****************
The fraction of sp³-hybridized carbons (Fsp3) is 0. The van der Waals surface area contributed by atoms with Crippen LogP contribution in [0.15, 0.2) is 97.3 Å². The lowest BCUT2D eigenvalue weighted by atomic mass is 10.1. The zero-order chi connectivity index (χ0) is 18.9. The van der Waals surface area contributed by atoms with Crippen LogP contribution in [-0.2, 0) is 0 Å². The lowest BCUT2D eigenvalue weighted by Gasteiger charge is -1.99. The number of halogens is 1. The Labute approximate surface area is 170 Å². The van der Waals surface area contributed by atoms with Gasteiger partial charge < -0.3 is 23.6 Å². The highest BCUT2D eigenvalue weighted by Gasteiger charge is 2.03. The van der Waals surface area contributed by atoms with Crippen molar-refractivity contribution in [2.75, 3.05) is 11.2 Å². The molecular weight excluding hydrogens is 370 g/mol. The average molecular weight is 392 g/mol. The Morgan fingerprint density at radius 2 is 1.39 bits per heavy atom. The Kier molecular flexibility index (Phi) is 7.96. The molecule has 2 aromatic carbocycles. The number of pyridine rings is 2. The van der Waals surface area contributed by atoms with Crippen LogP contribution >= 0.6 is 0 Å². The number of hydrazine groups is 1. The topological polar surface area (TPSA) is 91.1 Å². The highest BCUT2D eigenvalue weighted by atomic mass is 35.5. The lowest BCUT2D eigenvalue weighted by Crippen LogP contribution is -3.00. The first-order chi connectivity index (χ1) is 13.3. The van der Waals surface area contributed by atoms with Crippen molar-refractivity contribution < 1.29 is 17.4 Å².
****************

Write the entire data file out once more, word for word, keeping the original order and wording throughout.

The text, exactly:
The fraction of sp³-hybridized carbons (Fsp3) is 0. The van der Waals surface area contributed by atoms with Crippen LogP contribution in [0.15, 0.2) is 97.3 Å². The lowest BCUT2D eigenvalue weighted by atomic mass is 10.1. The zero-order chi connectivity index (χ0) is 18.9. The van der Waals surface area contributed by atoms with Crippen LogP contribution in [-0.2, 0) is 0 Å². The lowest BCUT2D eigenvalue weighted by Gasteiger charge is -1.99. The number of halogens is 1. The Labute approximate surface area is 170 Å². The van der Waals surface area contributed by atoms with Gasteiger partial charge < -0.3 is 23.6 Å². The highest BCUT2D eigenvalue weighted by Gasteiger charge is 2.03. The van der Waals surface area contributed by atoms with Crippen molar-refractivity contribution in [2.75, 3.05) is 11.2 Å². The molecular weight excluding hydrogens is 370 g/mol. The average molecular weight is 392 g/mol. The Morgan fingerprint density at radius 2 is 1.39 bits per heavy atom. The Kier molecular flexibility index (Phi) is 7.96. The molecule has 2 aromatic carbocycles. The number of pyridine rings is 2. The van der Waals surface area contributed by atoms with Crippen LogP contribution >= 0.6 is 0 Å². The number of hydrazine groups is 1. The topological polar surface area (TPSA) is 91.1 Å². The highest BCUT2D eigenvalue weighted by atomic mass is 35.5. The lowest BCUT2D eigenvalue weighted by Crippen LogP contribution is -3.00. The first-order chi connectivity index (χ1) is 13.3. The van der Waals surface area contributed by atoms with Crippen molar-refractivity contribution < 1.29 is 17.4 Å².